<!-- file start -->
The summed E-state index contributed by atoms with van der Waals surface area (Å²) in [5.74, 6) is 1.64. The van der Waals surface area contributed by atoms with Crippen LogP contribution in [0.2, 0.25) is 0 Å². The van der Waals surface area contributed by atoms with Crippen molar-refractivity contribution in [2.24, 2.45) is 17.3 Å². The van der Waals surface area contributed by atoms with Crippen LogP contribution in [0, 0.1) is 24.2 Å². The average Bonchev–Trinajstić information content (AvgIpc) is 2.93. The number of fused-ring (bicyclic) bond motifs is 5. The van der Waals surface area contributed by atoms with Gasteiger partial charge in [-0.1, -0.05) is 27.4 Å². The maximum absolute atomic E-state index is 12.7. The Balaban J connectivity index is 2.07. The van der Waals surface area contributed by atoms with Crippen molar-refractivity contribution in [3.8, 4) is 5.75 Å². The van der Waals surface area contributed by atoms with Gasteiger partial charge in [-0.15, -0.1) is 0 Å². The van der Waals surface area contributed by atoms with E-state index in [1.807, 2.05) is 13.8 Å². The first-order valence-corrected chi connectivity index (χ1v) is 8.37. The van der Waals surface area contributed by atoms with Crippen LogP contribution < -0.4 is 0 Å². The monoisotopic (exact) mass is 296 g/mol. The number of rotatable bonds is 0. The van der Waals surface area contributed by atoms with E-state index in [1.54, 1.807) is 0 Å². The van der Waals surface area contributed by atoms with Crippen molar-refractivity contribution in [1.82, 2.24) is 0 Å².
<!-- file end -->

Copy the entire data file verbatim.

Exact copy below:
The summed E-state index contributed by atoms with van der Waals surface area (Å²) in [5.74, 6) is 1.64. The van der Waals surface area contributed by atoms with Crippen LogP contribution in [0.2, 0.25) is 0 Å². The van der Waals surface area contributed by atoms with Crippen molar-refractivity contribution in [2.24, 2.45) is 17.3 Å². The van der Waals surface area contributed by atoms with Crippen LogP contribution in [0, 0.1) is 24.2 Å². The average Bonchev–Trinajstić information content (AvgIpc) is 2.93. The number of fused-ring (bicyclic) bond motifs is 5. The van der Waals surface area contributed by atoms with Gasteiger partial charge in [-0.1, -0.05) is 27.4 Å². The maximum absolute atomic E-state index is 12.7. The Balaban J connectivity index is 2.07. The van der Waals surface area contributed by atoms with Crippen molar-refractivity contribution in [3.8, 4) is 5.75 Å². The van der Waals surface area contributed by atoms with Gasteiger partial charge in [-0.15, -0.1) is 0 Å². The van der Waals surface area contributed by atoms with E-state index in [1.807, 2.05) is 13.8 Å². The first-order valence-corrected chi connectivity index (χ1v) is 8.37. The van der Waals surface area contributed by atoms with Crippen LogP contribution < -0.4 is 0 Å². The monoisotopic (exact) mass is 296 g/mol. The number of rotatable bonds is 0. The van der Waals surface area contributed by atoms with E-state index in [1.54, 1.807) is 0 Å². The van der Waals surface area contributed by atoms with Crippen molar-refractivity contribution in [1.82, 2.24) is 0 Å².